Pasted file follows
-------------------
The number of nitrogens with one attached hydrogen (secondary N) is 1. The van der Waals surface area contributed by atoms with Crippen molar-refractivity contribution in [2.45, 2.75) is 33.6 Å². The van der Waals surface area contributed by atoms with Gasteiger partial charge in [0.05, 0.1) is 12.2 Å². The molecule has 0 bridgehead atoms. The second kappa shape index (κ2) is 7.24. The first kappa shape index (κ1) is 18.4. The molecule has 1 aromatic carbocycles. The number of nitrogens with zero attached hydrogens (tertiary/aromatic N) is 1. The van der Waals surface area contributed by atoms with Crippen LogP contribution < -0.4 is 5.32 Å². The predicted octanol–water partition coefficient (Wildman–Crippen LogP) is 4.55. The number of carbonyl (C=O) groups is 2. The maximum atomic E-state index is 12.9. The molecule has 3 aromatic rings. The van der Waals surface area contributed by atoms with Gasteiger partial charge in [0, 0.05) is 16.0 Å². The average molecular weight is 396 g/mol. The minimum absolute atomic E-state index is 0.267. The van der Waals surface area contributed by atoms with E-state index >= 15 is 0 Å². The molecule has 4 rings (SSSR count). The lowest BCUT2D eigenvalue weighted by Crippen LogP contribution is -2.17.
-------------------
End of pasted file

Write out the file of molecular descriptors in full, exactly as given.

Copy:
The number of nitrogens with one attached hydrogen (secondary N) is 1. The van der Waals surface area contributed by atoms with Crippen molar-refractivity contribution in [2.45, 2.75) is 33.6 Å². The van der Waals surface area contributed by atoms with Gasteiger partial charge in [0.05, 0.1) is 12.2 Å². The molecule has 0 bridgehead atoms. The second kappa shape index (κ2) is 7.24. The first kappa shape index (κ1) is 18.4. The molecule has 1 aromatic carbocycles. The number of nitrogens with zero attached hydrogens (tertiary/aromatic N) is 1. The van der Waals surface area contributed by atoms with Crippen LogP contribution < -0.4 is 5.32 Å². The predicted octanol–water partition coefficient (Wildman–Crippen LogP) is 4.55. The number of carbonyl (C=O) groups is 2. The maximum atomic E-state index is 12.9. The molecule has 3 aromatic rings. The van der Waals surface area contributed by atoms with Gasteiger partial charge in [0, 0.05) is 16.0 Å². The average molecular weight is 396 g/mol. The minimum absolute atomic E-state index is 0.267. The van der Waals surface area contributed by atoms with E-state index >= 15 is 0 Å². The molecule has 4 rings (SSSR count). The lowest BCUT2D eigenvalue weighted by Crippen LogP contribution is -2.17.